Long Beach family recovers from Sandy, slowly

Karen Alexander, 42, with her kids Harry, 5, Karen Alexander, 42, with her kids Harry, 5, and Jessie, 10, in the dining room of their Long Beach home. Newsday revisited the Alexanders after spending 24 hours with the family on Nov. 8 documenting how they lived through the devastating storm. Photo Credit: Steven Sunshine

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Editors' note: Newsday reporter Beth Whitehouse spent 24 hours with the Alexander family of Long Beach on Nov. 8 and 9, their 10th and 11th day living in a cold, dark, damaged house after superstorm Sandy. Whitehouse went back to check in with them.

Sandy is dead.

The Alexander family had hoped the tiny fish that swam into their house during superstorm Sandy would make it until their lives got back to normal. Sandy swam until the electricity came back on in the Alexanders' Long Beach home two weeks after the storm.

"The lights came on and the fish's lights went off," said Olivia Lorch-Jaffe, 71.

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The six family members -- Ted Alexander, 39; his wife, Karen, 42; his stepdaughter Ashley Russo, 20; the Alexanders' two children, Jessie, 10, and Harry, 5; and Karen's mother, Lorch-Jaffe -- haven't had a chance to be sad. Other issues have been keeping them busy since Sandy flooded the first floor of their split-level, destroying Russo's bedroom and Lorch-Jaffe's living quarters.

They've lost and landed jobs, shopped for appliances and cars, and spent hours dealing with insurance issues. They said they have been awed by the kindness of strangers while living with the chaos that accompanies rebuilding.

The Alexanders celebrate Hanukkah and Christmas. Lorch-Jaffe usually makes 100 latkes for the extended family's celebration. "I said I wasn't up for it this year," she said.

The family had to store so many things in the attic after the storm that Karen Alexander said she didn't have the energy to dig out the floor-to-ceiling Christmas tree and star that crowns it. Instead, she purchased a small tree that she and Harry topped with a bow.

"Everything came so fast," Karen said. "There was no looking forward to it."


To-do list is long

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The family had four cars before the storm. All were destroyed.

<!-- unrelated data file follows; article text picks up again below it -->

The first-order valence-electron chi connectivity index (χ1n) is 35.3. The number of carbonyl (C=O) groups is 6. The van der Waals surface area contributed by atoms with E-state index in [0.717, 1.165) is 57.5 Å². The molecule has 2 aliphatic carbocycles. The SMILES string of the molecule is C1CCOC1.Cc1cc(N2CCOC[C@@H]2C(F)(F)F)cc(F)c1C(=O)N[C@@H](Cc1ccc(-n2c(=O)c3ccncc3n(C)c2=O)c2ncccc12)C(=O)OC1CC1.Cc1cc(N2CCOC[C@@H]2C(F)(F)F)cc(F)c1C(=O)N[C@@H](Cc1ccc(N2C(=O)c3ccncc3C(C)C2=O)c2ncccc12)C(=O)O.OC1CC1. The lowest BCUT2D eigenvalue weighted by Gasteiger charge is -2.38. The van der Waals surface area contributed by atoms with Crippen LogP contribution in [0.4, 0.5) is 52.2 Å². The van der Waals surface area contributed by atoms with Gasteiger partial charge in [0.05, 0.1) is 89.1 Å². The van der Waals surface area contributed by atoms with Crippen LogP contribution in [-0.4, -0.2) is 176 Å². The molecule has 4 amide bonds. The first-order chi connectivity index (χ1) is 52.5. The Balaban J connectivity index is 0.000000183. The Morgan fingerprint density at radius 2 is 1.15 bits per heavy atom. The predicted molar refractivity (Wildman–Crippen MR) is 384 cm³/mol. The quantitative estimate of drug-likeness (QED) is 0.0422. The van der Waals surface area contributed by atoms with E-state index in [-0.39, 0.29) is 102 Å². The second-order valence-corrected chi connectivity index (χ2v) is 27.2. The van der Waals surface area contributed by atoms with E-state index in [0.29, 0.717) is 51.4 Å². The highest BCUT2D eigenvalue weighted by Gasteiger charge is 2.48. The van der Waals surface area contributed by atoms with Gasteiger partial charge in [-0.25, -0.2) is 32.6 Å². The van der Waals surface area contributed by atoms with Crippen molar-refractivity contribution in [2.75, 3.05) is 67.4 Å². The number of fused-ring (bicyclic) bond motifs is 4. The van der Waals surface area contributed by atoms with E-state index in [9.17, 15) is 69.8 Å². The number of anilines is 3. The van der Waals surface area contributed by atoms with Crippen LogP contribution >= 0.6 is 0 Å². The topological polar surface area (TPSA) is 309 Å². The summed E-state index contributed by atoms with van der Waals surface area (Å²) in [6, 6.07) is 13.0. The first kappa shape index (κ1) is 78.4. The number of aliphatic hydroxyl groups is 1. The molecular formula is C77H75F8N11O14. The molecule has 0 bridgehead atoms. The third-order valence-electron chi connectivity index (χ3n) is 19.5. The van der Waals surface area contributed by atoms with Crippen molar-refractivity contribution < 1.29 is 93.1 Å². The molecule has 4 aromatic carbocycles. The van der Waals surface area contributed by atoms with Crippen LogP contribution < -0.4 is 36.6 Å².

Automobile insurance gave the Alexanders $7,500 for their minivan, which the couple spent to help buy a used replacement. The Honda Odyssey they picked cost them more than the $7,500, they said.

The car that Ted Alexander drove to his job as a mail handler for the U.S. Postal Service in East New York, Brooklyn, wasn't insured for damage, and they chose not to replace it.

"We weren't in a financial position to go out and get a new car," Karen Alexander said.

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Lorch-Jaffe was able to get a new car because hers had been leased. Russo is borrowing her grandmother's car to drive to school at Nassau Community College; the Kia Sportage Russo owned wasn't insured for damage, either. Russo can walk to her waitress job at The Bungalow in Long Beach.

"I don't have to spend money on gas," she said.

The Alexanders' flood insurance claim hasn't been resolved. They received a $5,000 advance but have spent an additional $25,000 so far to replace the walls and flooring, they said. Karen Alexander said they are waiting for an another $15,000 payment.

Strangers have offered assistance. After reading about the Alexanders in Newsday, Dave McDonald, who owns Rockville Hardware in Rockville Centre with his wife, Christine, helped the Alexanders temporarily repair their stone porch.

"I call him my guardian angel," Karen Alexander said. "I just accepted that people are really kindhearted."


Emotional costs

The Alexanders said they spent $1,600 for a new washer and dryer -- they'd been spending about $50 per week at a laundry since the storm. Lorch-Jaffe also got a new $600 refrigerator. The Alexanders said they didn't have contents insurance on their flood policy.

The clothing store where Lorch-Jaffe worked part time -- Jones New York in Oceanside -- shut down after Sandy, so she was out of a job. She's still bunking with Jessie in a bedroom upstairs and said she can't wait to get back into her own room, even if it has only a bed. She's tired of the lack of order.

Karen Alexander landed a job as a sitter for her next-door neighbor's baby.

"We go back and forth on being devastated," her husband said. But the school shooting in Newtown, Conn., helps him keep perspective. After that, "How do you feel bad about any situation that you're in?" he said.

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